Mary Weber, author of the Storm Siren Trilogy, dives into the YA Fiction world again with “The Evaporation of Sofi Snow” — a dystopian tale that takes place sometime after Earth’s Fourth World War.
Ice-Planet Delon and its very humanlike beings arrived 11 years ago, helping to bring an end to the catastrophic war, as well as improve conditions on Earth. Now comprised of 30 corporate nations, life on Earth is all about technology, medical improvements and entertainment — including the extremely popular FanFight Games.
Gamer Sofi, 17, and Shilo Snow, 12, the children of Corp 30’s CEO, are very popular and talented participants in the games, which are half-virtual and half-real scenarios. As they lead the pack in the most recent games, a bomb explodes, leading to death and destruction.
As the world is led to believe both Sofi and Shilo have been killed, Sofi fights to figure out what happened to her brother. After seeing him with a Delonese medic after the bombing, and through a series of dreams and visions featuring Shilo, Sofi is convinced her brother is still alive and has been taken to the planet located just past the moon.
Miguel is a human ambassador to the Delonese people who had a past relationship with Sofi 18 months ago, one that ended bitterly. But with his connection to the foreign planet and its people, Sofi must turn to him for help to search for Shilo. She must also figure out who else she can trust, and how her own past is connected to these visions of Shilo she is having.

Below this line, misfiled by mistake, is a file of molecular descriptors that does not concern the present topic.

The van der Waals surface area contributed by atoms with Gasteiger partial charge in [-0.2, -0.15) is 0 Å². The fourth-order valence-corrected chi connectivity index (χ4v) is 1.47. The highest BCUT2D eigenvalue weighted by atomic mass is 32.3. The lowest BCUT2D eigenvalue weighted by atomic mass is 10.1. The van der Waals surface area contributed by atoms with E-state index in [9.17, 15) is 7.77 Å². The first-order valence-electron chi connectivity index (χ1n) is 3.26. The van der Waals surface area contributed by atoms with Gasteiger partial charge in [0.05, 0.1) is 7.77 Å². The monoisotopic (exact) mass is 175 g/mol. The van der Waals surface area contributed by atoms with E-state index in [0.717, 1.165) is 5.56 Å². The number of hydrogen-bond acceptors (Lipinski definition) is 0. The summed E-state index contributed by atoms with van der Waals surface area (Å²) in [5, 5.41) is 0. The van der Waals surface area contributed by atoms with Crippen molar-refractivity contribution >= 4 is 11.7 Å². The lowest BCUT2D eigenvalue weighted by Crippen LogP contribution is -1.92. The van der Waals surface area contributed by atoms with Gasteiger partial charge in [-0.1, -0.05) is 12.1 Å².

Told alternatively from the perspectives of both Sofi and Miguel, “The Evaporation of Sofi Snow” is an exhilarating, intense futuristic, sci-fi book that both teens and adults will enjoy. Fans of “The Hunger Games,” “The Maze Runner” and “Ender’s Game” will love this story.
With no real religious theming, it does offer a few life lessons, like learning to trust, and a real relationship means showing vulnerability and dying to shallowness. A small warning — it does contain some mild sensual and sexual innuendos.
It did take me a little while to get into the story, as I felt a little lost at first. But hang in there! The story does end abruptly with no final resolution, so I’m assuming this won’t be just a standalone novel. I’m interested to see how Sofi’s and Miguel’s story will continue, and if they will be able to escape the dangerous situation in which they find themselves.
Four stars out of five.
Thomas Nelson provided this complimentary copy for my honest, unbiased review.